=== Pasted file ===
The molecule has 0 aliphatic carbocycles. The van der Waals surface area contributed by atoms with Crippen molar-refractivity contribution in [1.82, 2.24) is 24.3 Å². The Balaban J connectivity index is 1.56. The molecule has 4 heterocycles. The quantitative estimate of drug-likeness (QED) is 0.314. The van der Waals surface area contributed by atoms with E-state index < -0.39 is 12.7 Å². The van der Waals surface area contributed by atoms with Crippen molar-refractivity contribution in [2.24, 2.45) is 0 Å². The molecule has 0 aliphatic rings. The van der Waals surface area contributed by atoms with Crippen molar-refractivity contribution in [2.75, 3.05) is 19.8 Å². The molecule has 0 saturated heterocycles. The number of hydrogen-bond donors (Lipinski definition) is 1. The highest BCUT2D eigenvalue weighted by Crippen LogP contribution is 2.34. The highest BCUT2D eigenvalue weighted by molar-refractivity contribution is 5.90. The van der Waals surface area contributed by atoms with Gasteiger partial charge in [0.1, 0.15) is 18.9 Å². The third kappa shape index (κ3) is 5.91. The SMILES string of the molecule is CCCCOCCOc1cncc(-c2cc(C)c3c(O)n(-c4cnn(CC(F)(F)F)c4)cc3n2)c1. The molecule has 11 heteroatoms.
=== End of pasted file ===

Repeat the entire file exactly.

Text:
The molecule has 0 aliphatic carbocycles. The van der Waals surface area contributed by atoms with Crippen molar-refractivity contribution in [1.82, 2.24) is 24.3 Å². The Balaban J connectivity index is 1.56. The molecule has 4 heterocycles. The quantitative estimate of drug-likeness (QED) is 0.314. The van der Waals surface area contributed by atoms with E-state index < -0.39 is 12.7 Å². The van der Waals surface area contributed by atoms with Crippen molar-refractivity contribution in [2.24, 2.45) is 0 Å². The molecule has 0 aliphatic rings. The van der Waals surface area contributed by atoms with Crippen molar-refractivity contribution in [2.75, 3.05) is 19.8 Å². The molecule has 0 saturated heterocycles. The number of hydrogen-bond donors (Lipinski definition) is 1. The highest BCUT2D eigenvalue weighted by Crippen LogP contribution is 2.34. The highest BCUT2D eigenvalue weighted by molar-refractivity contribution is 5.90. The van der Waals surface area contributed by atoms with Gasteiger partial charge in [0.1, 0.15) is 18.9 Å². The third kappa shape index (κ3) is 5.91. The SMILES string of the molecule is CCCCOCCOc1cncc(-c2cc(C)c3c(O)n(-c4cnn(CC(F)(F)F)c4)cc3n2)c1. The molecule has 11 heteroatoms.